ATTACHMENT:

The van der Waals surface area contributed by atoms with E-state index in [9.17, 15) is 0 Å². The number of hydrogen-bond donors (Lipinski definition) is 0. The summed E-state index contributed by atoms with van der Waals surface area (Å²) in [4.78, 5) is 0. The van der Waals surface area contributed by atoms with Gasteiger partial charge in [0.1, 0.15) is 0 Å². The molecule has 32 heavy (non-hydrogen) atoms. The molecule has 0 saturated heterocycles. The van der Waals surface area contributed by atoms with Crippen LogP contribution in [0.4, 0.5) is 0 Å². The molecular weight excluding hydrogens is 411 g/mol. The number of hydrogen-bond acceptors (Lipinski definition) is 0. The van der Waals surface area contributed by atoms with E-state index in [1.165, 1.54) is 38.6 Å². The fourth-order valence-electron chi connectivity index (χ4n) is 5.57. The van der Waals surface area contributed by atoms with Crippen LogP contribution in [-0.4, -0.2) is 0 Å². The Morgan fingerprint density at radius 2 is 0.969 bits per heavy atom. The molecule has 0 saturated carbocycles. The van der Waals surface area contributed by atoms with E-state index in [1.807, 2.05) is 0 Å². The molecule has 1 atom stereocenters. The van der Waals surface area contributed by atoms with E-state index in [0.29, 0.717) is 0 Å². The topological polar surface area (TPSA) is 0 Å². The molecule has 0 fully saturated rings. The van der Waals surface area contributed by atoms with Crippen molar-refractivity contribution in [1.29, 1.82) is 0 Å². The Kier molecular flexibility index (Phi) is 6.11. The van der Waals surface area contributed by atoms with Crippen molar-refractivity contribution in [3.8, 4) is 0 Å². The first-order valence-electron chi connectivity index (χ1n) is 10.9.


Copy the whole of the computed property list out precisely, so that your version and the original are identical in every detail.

The van der Waals surface area contributed by atoms with E-state index in [9.17, 15) is 0 Å². The number of hydrogen-bond donors (Lipinski definition) is 0. The summed E-state index contributed by atoms with van der Waals surface area (Å²) in [4.78, 5) is 0. The van der Waals surface area contributed by atoms with Gasteiger partial charge in [0.1, 0.15) is 0 Å². The molecule has 32 heavy (non-hydrogen) atoms. The molecule has 0 saturated heterocycles. The van der Waals surface area contributed by atoms with Crippen LogP contribution in [0.4, 0.5) is 0 Å². The molecular weight excluding hydrogens is 411 g/mol. The number of hydrogen-bond acceptors (Lipinski definition) is 0. The van der Waals surface area contributed by atoms with E-state index in [1.165, 1.54) is 38.6 Å². The fourth-order valence-electron chi connectivity index (χ4n) is 5.57. The van der Waals surface area contributed by atoms with Crippen LogP contribution in [-0.4, -0.2) is 0 Å². The Morgan fingerprint density at radius 2 is 0.969 bits per heavy atom. The molecule has 0 saturated carbocycles. The van der Waals surface area contributed by atoms with E-state index in [1.807, 2.05) is 0 Å². The molecule has 1 atom stereocenters. The van der Waals surface area contributed by atoms with E-state index in [0.29, 0.717) is 0 Å². The topological polar surface area (TPSA) is 0 Å². The molecule has 0 fully saturated rings. The van der Waals surface area contributed by atoms with Crippen molar-refractivity contribution in [1.29, 1.82) is 0 Å². The Kier molecular flexibility index (Phi) is 6.11. The van der Waals surface area contributed by atoms with Crippen molar-refractivity contribution in [3.8, 4) is 0 Å². The first-order valence-electron chi connectivity index (χ1n) is 10.9.